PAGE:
Witnesses, patrons and President Biden said Sunday that the LGBTQ nightclub attacked by a mass shooter was supposed to be a safe space. Instead, five people in the Colorado Springs club were shot to death and at least 25 wounded, CBS News reports. Police said a 22-year-old male suspect, who was stopped by people at the bar, is in custody. The president issued a statement calling for an end to "the inequities that contribute to violence against" LGBTQ people. Such "spaces of acceptance and celebration should never be turned into places of terror and violence," he said, per the New York Times, adding, "We cannot and must not tolerate hate."
"I lost friends," said Joshua Thurman, who was in the club at the time. "I'm not OK." He heard the shooting begin and fled to a dressing room. Thurman said he heard employees beating up the suspect and shouting "Get on the ground, stay on the ground!" After he crawled out, Thurman looked back at the club. "Bodies on the ground, blood, shattered glass, windows, it was just so heartbreaking," he said. Angelo Patino, 18, left the club shortly before the shooting, after performing a drag show. "It was my safe space," he said. "It hurts me that I could not protect my friends when they needed it."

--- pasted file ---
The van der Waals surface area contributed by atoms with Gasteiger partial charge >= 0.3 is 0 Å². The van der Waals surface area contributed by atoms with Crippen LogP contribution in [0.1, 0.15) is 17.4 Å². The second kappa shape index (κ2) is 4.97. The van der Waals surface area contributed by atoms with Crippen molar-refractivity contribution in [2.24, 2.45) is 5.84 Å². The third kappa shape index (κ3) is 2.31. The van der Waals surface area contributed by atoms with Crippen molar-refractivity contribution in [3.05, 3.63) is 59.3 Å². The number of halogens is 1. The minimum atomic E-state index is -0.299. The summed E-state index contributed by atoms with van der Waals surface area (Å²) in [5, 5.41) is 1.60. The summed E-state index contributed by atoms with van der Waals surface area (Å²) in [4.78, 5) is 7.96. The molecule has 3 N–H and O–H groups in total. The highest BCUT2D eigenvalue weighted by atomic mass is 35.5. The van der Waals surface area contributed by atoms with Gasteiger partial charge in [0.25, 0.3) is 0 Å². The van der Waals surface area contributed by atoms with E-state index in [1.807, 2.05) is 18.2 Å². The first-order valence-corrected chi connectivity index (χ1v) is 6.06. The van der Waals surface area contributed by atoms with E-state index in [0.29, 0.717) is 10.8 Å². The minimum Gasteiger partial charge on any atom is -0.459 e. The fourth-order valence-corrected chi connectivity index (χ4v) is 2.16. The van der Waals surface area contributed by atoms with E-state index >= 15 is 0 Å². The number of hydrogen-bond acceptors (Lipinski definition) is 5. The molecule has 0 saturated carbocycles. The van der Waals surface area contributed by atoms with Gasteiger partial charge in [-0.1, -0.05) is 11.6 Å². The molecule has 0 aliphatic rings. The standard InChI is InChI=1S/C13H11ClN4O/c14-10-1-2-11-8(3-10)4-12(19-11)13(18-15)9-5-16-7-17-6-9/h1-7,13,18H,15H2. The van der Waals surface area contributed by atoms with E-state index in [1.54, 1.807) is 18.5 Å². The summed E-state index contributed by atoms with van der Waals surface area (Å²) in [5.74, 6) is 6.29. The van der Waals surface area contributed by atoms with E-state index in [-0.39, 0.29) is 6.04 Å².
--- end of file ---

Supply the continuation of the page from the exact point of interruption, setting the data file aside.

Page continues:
Police Chief Adrian Vasquez said the killer used a long rifle. Two guns were found at the club, per CNN. He credited the people who fought the gunman with preventing more violence. "We owe them a great debt of thanks," Vasquez said. A memorial with flowers and other items left by mourners outside the club was expanding quickly Sunday. The club's owner, Matthew Haynes, spoke at a vigil in the afternoon. "Club Q doesn't have employees, doesn't have customers, has family and community," he said. (Read more mass shootings stories.)